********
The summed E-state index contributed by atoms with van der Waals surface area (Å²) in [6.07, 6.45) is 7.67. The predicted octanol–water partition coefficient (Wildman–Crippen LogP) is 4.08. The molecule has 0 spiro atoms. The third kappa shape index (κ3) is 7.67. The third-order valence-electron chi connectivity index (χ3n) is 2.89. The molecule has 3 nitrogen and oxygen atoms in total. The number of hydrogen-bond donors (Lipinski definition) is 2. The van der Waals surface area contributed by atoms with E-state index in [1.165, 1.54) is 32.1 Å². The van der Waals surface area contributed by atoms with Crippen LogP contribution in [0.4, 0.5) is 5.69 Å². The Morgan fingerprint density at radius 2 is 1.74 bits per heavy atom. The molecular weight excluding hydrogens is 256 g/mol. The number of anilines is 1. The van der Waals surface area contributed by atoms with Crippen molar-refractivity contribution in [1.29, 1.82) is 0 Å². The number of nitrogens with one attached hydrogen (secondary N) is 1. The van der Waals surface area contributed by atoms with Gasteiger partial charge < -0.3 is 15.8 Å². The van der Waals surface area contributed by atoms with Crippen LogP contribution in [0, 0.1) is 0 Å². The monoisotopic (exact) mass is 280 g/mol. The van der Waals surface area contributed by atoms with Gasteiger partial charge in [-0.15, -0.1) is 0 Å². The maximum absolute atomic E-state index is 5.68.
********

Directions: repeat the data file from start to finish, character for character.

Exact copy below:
The summed E-state index contributed by atoms with van der Waals surface area (Å²) in [6.07, 6.45) is 7.67. The predicted octanol–water partition coefficient (Wildman–Crippen LogP) is 4.08. The molecule has 0 spiro atoms. The third kappa shape index (κ3) is 7.67. The third-order valence-electron chi connectivity index (χ3n) is 2.89. The molecule has 3 nitrogen and oxygen atoms in total. The number of hydrogen-bond donors (Lipinski definition) is 2. The van der Waals surface area contributed by atoms with E-state index in [1.165, 1.54) is 32.1 Å². The van der Waals surface area contributed by atoms with Crippen LogP contribution in [0.4, 0.5) is 5.69 Å². The Morgan fingerprint density at radius 2 is 1.74 bits per heavy atom. The molecular weight excluding hydrogens is 256 g/mol. The number of anilines is 1. The van der Waals surface area contributed by atoms with Crippen molar-refractivity contribution in [1.29, 1.82) is 0 Å². The number of nitrogens with one attached hydrogen (secondary N) is 1. The van der Waals surface area contributed by atoms with Gasteiger partial charge < -0.3 is 15.8 Å². The van der Waals surface area contributed by atoms with Crippen LogP contribution in [0, 0.1) is 0 Å². The monoisotopic (exact) mass is 280 g/mol. The van der Waals surface area contributed by atoms with Gasteiger partial charge in [-0.15, -0.1) is 0 Å². The maximum absolute atomic E-state index is 5.68.